You will attend your local radio club meetings and do something to participate, whether it is writing an article for the club newsletter, taking a leadership post, being part of an ARES group, volunteering to plan or run an operation on Field Day, helping another club member with a project, or maintaining the club's equipment, repeater, or website.

If you are not a member of a radio club, you will find one and (hopefully) join up.

You will be an ambassador for Amateur Radio by welcoming questions from non-hams about our hobby and by stepping up to the plate to showcase ham radio whenever you can, whether it is at a trade show, school classroom, or through a media outlet.

You will resolve to give back as much as you get out of ham radio. Get in the habit of saying "yes" when someone asks you to serve, participate, help, whatever. One good way to do this is to be a net control station when someone asks for help covering their net session.

If you are a member of the Handiham Radio Club, you resolve to participate in the Handiham nets as much as you can, and also help by suggesting club activities and then participating.

Finally, you will practice good operating skills, and you will start by always using your callsign correctly and never saying "73's" instead of the correct "73" when you finish a QSO.

I hope these New Year's resolutions keep you busy. If anyone has resolutions for me, I am holding my hands over my ears right now and saying, "Nyaa, nyaa, nyaa, I can't heeeear you!"

Patrick Tice, WA0TDA
Handiham System Manager

Shortwave America - alive and growing in 2011

Plugged in cartoon robot

October 21st, 2008 - That's the day Shortwave America was born. Several inspirations take responsibility for this now popular web publication coming to life, along with necessity being the mother of invention and the sharp mind of a seasoned writer in possession of a dream.

Dan Hensley, KC9NCF, has been an avid lover of radio communications since he was young. His father and mother were both licensed in the radio service long ago, and his father moved on to amateur radio in the 80s. It was in the late 80s that Dan was exposed to commercial radio by Doug Zelden; otherwise known as "Rabbi Doug" who was his grade school teacher and also a semi-regular character on the "Kevin Matthews" show back when WLUP AM - 1000 was still on the air. Doug was responsible for introducing Dan to Kevin and the gang at AM 1000. Ed Tyll then noticed Dan and had him in the studio twice, and then as a regular guest during his late night show via telephone.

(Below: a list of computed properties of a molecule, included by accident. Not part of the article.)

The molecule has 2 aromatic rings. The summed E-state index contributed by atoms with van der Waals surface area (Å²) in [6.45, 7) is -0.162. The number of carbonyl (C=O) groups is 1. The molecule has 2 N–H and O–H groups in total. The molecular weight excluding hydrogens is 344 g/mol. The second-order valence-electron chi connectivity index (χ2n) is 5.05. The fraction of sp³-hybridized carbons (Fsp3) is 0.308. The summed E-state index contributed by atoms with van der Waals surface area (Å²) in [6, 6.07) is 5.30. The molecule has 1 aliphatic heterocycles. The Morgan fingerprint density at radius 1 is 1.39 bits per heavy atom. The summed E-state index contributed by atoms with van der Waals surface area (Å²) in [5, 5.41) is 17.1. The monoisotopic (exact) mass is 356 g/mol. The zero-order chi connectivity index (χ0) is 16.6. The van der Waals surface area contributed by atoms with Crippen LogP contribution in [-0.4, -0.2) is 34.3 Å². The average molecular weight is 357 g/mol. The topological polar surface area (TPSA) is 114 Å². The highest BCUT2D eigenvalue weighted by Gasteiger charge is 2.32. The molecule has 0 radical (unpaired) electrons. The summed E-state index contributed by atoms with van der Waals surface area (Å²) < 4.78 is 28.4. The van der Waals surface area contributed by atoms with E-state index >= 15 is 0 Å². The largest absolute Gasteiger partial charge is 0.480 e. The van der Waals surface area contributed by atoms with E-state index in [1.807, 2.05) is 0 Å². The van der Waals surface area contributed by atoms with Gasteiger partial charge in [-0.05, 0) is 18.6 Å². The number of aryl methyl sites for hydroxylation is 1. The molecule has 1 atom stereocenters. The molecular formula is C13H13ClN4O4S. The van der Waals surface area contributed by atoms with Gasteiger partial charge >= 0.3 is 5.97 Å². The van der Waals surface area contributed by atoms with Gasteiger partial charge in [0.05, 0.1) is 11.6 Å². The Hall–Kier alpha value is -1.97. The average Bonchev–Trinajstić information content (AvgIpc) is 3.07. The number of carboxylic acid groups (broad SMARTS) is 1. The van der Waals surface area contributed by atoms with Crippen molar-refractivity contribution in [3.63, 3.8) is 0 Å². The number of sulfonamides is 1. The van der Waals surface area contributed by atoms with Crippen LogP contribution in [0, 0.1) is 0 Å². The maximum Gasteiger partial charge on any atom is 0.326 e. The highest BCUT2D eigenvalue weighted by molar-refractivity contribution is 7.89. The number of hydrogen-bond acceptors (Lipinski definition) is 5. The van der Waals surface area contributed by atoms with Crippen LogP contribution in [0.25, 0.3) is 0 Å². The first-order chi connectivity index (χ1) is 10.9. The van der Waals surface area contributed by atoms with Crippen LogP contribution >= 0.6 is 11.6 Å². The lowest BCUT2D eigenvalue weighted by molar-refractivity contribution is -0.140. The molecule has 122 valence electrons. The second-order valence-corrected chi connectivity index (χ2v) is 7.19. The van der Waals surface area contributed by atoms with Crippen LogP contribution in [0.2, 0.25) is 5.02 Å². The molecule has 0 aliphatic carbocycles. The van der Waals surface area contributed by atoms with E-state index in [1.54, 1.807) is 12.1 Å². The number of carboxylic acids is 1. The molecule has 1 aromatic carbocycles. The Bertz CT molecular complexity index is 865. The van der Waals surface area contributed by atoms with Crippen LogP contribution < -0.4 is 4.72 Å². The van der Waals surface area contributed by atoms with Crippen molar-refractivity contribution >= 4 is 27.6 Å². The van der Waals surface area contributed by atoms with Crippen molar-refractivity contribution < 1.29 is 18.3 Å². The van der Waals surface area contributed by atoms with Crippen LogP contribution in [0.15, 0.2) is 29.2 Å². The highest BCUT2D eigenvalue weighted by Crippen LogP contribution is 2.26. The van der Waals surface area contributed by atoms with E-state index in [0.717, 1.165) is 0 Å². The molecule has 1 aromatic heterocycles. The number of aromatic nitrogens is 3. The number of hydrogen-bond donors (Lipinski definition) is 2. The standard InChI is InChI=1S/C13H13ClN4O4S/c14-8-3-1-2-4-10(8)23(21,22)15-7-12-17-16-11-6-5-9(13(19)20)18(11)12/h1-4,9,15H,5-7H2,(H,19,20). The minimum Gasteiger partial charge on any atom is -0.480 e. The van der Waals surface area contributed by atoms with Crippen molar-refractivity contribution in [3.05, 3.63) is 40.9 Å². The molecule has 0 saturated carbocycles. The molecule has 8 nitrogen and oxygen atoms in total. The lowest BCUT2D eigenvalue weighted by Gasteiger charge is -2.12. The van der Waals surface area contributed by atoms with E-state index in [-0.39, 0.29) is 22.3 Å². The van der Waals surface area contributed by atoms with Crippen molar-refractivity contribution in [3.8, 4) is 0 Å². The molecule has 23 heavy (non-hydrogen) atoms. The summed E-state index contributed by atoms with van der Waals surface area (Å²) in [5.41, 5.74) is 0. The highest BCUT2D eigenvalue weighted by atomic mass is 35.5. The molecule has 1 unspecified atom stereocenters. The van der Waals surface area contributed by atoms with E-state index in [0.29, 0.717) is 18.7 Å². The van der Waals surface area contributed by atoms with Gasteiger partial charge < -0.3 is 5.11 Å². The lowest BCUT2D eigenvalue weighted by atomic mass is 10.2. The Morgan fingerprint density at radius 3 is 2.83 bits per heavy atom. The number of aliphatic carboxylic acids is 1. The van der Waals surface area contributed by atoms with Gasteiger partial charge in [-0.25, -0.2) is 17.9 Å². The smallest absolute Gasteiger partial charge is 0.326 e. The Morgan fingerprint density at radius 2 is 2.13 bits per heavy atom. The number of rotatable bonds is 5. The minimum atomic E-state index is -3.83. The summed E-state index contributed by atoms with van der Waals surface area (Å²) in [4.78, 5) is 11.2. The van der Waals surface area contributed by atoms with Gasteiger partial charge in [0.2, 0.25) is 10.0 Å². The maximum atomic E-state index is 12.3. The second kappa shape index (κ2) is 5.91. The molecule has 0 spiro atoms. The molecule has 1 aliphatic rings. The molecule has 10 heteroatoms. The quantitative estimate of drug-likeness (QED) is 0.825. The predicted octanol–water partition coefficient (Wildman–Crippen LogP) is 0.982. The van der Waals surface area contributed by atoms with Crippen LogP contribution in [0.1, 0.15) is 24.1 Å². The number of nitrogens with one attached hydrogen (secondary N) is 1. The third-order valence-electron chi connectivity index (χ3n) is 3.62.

In the early 2000's, John and Jeff of "The John & Jeff Show" got to work with Dan for a short while. It was December of 2006 when Dan got his FCC Technician license, then following up with his General Class License at the last Handiham California Radio Camp in 2008.

Since that October day in 2008, Shortwave America has seen continued growth and has served the mission of keeping radio alive through station loggings, radio related observations, silliness and sarcasm. Mix all of this together with interviews of popular radio personalities, creative flow, ingenuity, hard work, devotion, and what you get is a recipe for success.

This past year, Shortwave America has been featured twice on the longest running short-wave radio show known to mankind; "The Happy Station Show" which was revived by Keith Perron at PCJ Radio. Shortwave America also saw the following highlights in 2010: The creation of a Numbers Station Monitoring Resource that became popular with everyone at Enigma2000 and the Spooks List, a focus on Communications Freedom In Iran that saw Canadian radio host, Shabnam Assadollahi as both an interview subject and a special guest with her interview of Dr, Mehrdad Emadi who is the Senior Economic Adviser to the European Union. As part of that communications freedom focus, Shortwave America also interviewed Mehrdad Emadi and Homayoun Mobasseri of NEDA For A Free Iran.

Pam Mark Hall, a popular Christian Contemporary Music Musician from long ago even promoted that three part series and became a fan of Shortwave America. There was a special focus on RadioReference in the context of their live audio feeds, a piece that went viral involving an 1800 foot tall radio tower climbing video, daily increasing international readership, and a piece that inspired a viral spoof of DXer's Unlimited host, Arnie Coro.